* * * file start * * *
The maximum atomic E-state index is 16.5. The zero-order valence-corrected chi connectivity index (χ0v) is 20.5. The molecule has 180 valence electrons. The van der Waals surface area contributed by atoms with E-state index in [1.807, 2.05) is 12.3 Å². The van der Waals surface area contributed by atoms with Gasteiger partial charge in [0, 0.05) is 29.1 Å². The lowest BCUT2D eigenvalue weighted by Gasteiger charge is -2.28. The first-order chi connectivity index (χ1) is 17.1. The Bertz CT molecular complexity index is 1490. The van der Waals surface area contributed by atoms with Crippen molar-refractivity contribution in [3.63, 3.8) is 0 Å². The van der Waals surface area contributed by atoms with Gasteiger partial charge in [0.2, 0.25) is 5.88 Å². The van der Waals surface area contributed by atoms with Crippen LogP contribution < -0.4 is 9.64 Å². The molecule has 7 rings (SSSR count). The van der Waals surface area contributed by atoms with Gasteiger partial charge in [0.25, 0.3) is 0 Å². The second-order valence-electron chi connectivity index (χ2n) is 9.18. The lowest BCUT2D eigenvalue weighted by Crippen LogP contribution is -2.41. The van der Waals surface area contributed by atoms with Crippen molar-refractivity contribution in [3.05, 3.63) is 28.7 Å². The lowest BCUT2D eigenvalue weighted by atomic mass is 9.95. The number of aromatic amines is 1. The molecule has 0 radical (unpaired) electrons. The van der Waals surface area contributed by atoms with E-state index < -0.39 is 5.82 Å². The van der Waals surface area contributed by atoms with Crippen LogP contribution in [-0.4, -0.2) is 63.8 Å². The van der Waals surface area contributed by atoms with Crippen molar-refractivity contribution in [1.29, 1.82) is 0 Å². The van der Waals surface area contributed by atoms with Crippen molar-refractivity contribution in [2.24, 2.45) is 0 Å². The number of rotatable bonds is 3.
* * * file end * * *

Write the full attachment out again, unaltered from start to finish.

The maximum atomic E-state index is 16.5. The zero-order valence-corrected chi connectivity index (χ0v) is 20.5. The molecule has 180 valence electrons. The van der Waals surface area contributed by atoms with E-state index in [1.807, 2.05) is 12.3 Å². The van der Waals surface area contributed by atoms with Gasteiger partial charge in [0, 0.05) is 29.1 Å². The lowest BCUT2D eigenvalue weighted by Gasteiger charge is -2.28. The first-order chi connectivity index (χ1) is 17.1. The Bertz CT molecular complexity index is 1490. The van der Waals surface area contributed by atoms with Crippen molar-refractivity contribution in [3.63, 3.8) is 0 Å². The van der Waals surface area contributed by atoms with Gasteiger partial charge in [0.2, 0.25) is 5.88 Å². The van der Waals surface area contributed by atoms with Crippen LogP contribution < -0.4 is 9.64 Å². The molecule has 7 rings (SSSR count). The van der Waals surface area contributed by atoms with Gasteiger partial charge in [0.25, 0.3) is 0 Å². The second-order valence-electron chi connectivity index (χ2n) is 9.18. The lowest BCUT2D eigenvalue weighted by Crippen LogP contribution is -2.41. The van der Waals surface area contributed by atoms with Crippen molar-refractivity contribution in [3.05, 3.63) is 28.7 Å². The lowest BCUT2D eigenvalue weighted by atomic mass is 9.95. The number of aromatic amines is 1. The molecule has 0 radical (unpaired) electrons. The van der Waals surface area contributed by atoms with E-state index < -0.39 is 5.82 Å². The van der Waals surface area contributed by atoms with Crippen LogP contribution in [-0.4, -0.2) is 63.8 Å². The van der Waals surface area contributed by atoms with Crippen molar-refractivity contribution in [1.29, 1.82) is 0 Å². The van der Waals surface area contributed by atoms with Crippen molar-refractivity contribution in [2.24, 2.45) is 0 Å². The number of rotatable bonds is 3.